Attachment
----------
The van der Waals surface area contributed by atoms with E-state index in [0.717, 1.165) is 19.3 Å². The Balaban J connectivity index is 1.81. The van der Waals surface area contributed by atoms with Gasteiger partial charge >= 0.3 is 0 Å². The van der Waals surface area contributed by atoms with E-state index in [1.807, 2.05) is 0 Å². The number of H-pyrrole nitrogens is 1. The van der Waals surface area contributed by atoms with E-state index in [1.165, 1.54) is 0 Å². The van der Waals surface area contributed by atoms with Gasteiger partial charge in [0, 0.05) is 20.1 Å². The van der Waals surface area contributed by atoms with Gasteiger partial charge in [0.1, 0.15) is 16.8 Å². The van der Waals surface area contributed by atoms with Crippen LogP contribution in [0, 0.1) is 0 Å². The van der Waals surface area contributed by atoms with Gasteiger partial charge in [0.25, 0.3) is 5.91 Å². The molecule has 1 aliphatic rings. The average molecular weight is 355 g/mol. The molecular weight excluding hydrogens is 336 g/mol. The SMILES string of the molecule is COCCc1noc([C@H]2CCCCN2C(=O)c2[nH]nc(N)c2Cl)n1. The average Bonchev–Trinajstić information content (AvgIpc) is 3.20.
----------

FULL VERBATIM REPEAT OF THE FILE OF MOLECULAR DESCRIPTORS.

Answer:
The van der Waals surface area contributed by atoms with E-state index in [0.717, 1.165) is 19.3 Å². The Balaban J connectivity index is 1.81. The van der Waals surface area contributed by atoms with Gasteiger partial charge >= 0.3 is 0 Å². The van der Waals surface area contributed by atoms with E-state index in [1.807, 2.05) is 0 Å². The number of H-pyrrole nitrogens is 1. The van der Waals surface area contributed by atoms with E-state index in [1.165, 1.54) is 0 Å². The van der Waals surface area contributed by atoms with Gasteiger partial charge in [0, 0.05) is 20.1 Å². The van der Waals surface area contributed by atoms with Gasteiger partial charge in [0.1, 0.15) is 16.8 Å². The van der Waals surface area contributed by atoms with Crippen LogP contribution in [0, 0.1) is 0 Å². The van der Waals surface area contributed by atoms with Gasteiger partial charge in [0.25, 0.3) is 5.91 Å². The molecule has 1 aliphatic rings. The average molecular weight is 355 g/mol. The molecular weight excluding hydrogens is 336 g/mol. The SMILES string of the molecule is COCCc1noc([C@H]2CCCCN2C(=O)c2[nH]nc(N)c2Cl)n1. The average Bonchev–Trinajstić information content (AvgIpc) is 3.20.